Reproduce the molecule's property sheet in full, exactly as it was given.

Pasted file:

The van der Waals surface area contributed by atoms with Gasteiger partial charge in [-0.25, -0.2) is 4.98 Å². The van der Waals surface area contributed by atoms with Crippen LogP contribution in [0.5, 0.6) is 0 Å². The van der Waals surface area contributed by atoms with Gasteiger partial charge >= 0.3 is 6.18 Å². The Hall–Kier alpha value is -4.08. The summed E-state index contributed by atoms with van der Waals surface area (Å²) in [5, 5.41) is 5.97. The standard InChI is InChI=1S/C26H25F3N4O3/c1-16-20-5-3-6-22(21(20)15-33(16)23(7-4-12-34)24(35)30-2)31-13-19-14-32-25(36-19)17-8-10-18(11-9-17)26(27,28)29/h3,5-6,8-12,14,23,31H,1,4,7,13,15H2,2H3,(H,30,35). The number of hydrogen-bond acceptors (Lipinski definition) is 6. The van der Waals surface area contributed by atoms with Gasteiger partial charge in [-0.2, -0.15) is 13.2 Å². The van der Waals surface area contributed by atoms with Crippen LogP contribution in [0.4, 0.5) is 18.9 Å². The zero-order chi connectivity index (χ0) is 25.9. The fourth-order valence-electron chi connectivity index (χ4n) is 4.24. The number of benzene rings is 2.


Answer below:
The van der Waals surface area contributed by atoms with Gasteiger partial charge in [-0.25, -0.2) is 4.98 Å². The van der Waals surface area contributed by atoms with Crippen LogP contribution in [0.5, 0.6) is 0 Å². The van der Waals surface area contributed by atoms with Gasteiger partial charge >= 0.3 is 6.18 Å². The Hall–Kier alpha value is -4.08. The summed E-state index contributed by atoms with van der Waals surface area (Å²) in [5, 5.41) is 5.97. The standard InChI is InChI=1S/C26H25F3N4O3/c1-16-20-5-3-6-22(21(20)15-33(16)23(7-4-12-34)24(35)30-2)31-13-19-14-32-25(36-19)17-8-10-18(11-9-17)26(27,28)29/h3,5-6,8-12,14,23,31H,1,4,7,13,15H2,2H3,(H,30,35). The number of hydrogen-bond acceptors (Lipinski definition) is 6. The van der Waals surface area contributed by atoms with Gasteiger partial charge in [-0.2, -0.15) is 13.2 Å². The van der Waals surface area contributed by atoms with Crippen LogP contribution in [0.4, 0.5) is 18.9 Å². The zero-order chi connectivity index (χ0) is 25.9. The fourth-order valence-electron chi connectivity index (χ4n) is 4.24. The number of benzene rings is 2.